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Let $X$ be a Noetherian scheme and $\mathcal{F}$ a coherent sheaf, therefore quasicoherent and locally from finite type, so for every $x \in X$ there exist an affine open neighbourhood $x \in U = Spec(R)$ such that there exist a $R$-module M with $\mathcal{F} |_U = \widetilde{M}$ and $M$ has a finite representation

$R^{\oplus m} \to R^{\oplus n} \to M \to 0$ as exact sequence.

My question is why is every quasicoherent subsheaf $ \mathcal{F}' \subset \mathcal{F}$ also coherent?

My attempts:

By shrinking $U$ small enough I can reduce the proof to the case $\mathcal{F}' |_U = \widetilde{M}' \subset \widetilde{M} = \mathcal{F} |_U$, but don't see how to conclude futher, because in general you can't expect that every submodule of a finite presented module is also finite presented...

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    $\begingroup$ Since $\mathcal{F}'$ is quasicoherent it is locally of the form $\tilde{N}$ for some $R$-module $N\subset M$. Since $R$ is Noetherian and $M$ is finitely generated, $M$ is Noetherian. Hence $N$ is finitely generated and all of its submodules are as well. (The point is, for a Noetherian ring -- so locally for a Noetherian scheme -- finitely presented is equivalent with finitely generated). $\endgroup$ – Eoin Dec 27 '17 at 21:53
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    $\begingroup$ The point is that if $M$ is a Noetherian module, then all of it's submodules are also indeed finitely generated. $\endgroup$ – Ravi Dec 27 '17 at 21:56
  • $\begingroup$ @Eoin: Do you know how this important theorem that a finite generated module over a Noetherian ring is also Noetherian called? $\endgroup$ – KarlPeter Dec 27 '17 at 22:05
  • $\begingroup$ @KarlPeter I don't think it has a name. It is Theorem 4.1 of these notes by Keith Conrad; see Theorems 2.1 - 2.4, as well. It follows from the facts that (1) if $R$ is noetherian, then so is $R \oplus R$, and (2) if $M$ is an $R$-module and $N \subseteq M$ is a submodule, $M$ is noetherian iff $N$ and $M/N$ are both noetherian. $\endgroup$ – André 3000 Dec 27 '17 at 22:56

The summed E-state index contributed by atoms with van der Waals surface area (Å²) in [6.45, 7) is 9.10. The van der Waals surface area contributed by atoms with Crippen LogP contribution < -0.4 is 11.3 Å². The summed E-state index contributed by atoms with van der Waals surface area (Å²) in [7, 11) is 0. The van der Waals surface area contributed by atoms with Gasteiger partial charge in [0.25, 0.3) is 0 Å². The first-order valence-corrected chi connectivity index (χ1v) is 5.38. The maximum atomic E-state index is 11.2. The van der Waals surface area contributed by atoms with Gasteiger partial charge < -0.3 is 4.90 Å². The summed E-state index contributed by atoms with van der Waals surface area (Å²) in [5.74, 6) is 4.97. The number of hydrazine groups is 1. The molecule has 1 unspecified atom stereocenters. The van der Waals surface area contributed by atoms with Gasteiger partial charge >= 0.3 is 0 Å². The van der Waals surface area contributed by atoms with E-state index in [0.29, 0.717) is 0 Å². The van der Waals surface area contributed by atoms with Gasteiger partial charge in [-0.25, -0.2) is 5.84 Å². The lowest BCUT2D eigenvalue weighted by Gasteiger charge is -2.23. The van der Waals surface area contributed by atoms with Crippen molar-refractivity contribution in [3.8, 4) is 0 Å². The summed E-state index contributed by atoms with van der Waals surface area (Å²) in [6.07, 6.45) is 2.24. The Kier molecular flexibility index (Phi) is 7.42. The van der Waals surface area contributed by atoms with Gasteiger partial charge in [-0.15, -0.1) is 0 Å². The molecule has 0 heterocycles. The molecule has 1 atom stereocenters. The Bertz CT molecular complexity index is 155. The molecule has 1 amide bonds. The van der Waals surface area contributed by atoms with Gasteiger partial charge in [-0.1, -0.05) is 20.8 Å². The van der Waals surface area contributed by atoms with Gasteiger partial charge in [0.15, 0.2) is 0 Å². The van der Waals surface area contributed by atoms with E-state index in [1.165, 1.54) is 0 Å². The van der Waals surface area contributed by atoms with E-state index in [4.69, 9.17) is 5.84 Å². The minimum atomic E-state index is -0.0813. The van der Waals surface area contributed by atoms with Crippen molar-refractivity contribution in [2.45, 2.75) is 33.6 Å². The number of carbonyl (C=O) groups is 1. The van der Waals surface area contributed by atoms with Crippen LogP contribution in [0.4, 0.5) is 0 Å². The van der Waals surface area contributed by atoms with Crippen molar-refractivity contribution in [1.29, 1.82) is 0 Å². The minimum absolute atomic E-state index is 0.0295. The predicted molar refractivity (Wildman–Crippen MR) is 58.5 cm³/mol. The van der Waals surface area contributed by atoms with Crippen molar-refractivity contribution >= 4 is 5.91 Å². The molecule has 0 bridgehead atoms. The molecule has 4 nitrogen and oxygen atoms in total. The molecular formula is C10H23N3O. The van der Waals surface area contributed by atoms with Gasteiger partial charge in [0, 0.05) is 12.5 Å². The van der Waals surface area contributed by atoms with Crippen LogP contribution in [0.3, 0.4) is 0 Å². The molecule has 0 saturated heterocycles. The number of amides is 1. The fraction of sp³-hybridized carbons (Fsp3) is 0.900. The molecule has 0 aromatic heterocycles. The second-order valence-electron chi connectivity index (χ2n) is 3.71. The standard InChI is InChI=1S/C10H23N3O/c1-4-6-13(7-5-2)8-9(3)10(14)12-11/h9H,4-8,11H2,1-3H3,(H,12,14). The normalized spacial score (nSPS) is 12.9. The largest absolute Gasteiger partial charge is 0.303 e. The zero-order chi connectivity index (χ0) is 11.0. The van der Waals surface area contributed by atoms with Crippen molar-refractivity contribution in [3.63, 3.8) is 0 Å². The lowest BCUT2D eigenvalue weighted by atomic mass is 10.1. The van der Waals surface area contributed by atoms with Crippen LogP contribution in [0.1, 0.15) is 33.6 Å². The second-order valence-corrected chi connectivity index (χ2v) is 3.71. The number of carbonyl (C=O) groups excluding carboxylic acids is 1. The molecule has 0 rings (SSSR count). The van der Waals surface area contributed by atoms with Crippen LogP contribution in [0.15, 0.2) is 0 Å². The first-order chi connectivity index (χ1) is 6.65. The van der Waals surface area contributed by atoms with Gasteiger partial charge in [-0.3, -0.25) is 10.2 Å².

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In general, not every submodule of a finitely presented module is finitely presented. However, in this case $X$ is Noetherian, so the ring $R$ which we are considering modules over is a Noetherian ring. Over a Noetherian ring, any submodule of a finitely presented module is finitely presented. (Over a Noetherian ring, finitely presented is the same as finitely generated, since given any finitely generated module $M$ with a surjection $R^n\to M$, the kernel is automatically finitely generated as well.)

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  • $\begingroup$ I suppose that the fact that any submodule of a finitely presented module over a Noetherian ring is finitely presented follows from a theorem that says that any finite generated module over a Noetherian ring is also Noetherian. Do you know what theorem is was? $\endgroup$ – KarlPeter Dec 27 '17 at 22:09
  • $\begingroup$ Sorry, I don't understand what you're asking. $\endgroup$ – Eric Wofsey Dec 27 '17 at 22:28
  • $\begingroup$ I wanted to know the name of the theorem which says that any finite generated module over a Noetherian ring is also Noetherian. $\endgroup$ – KarlPeter Dec 27 '17 at 22:41
  • $\begingroup$ @KarlPeter This should help: math.stackexchange.com/questions/533873/… $\endgroup$ – Mee Seong Im Dec 27 '17 at 22:55

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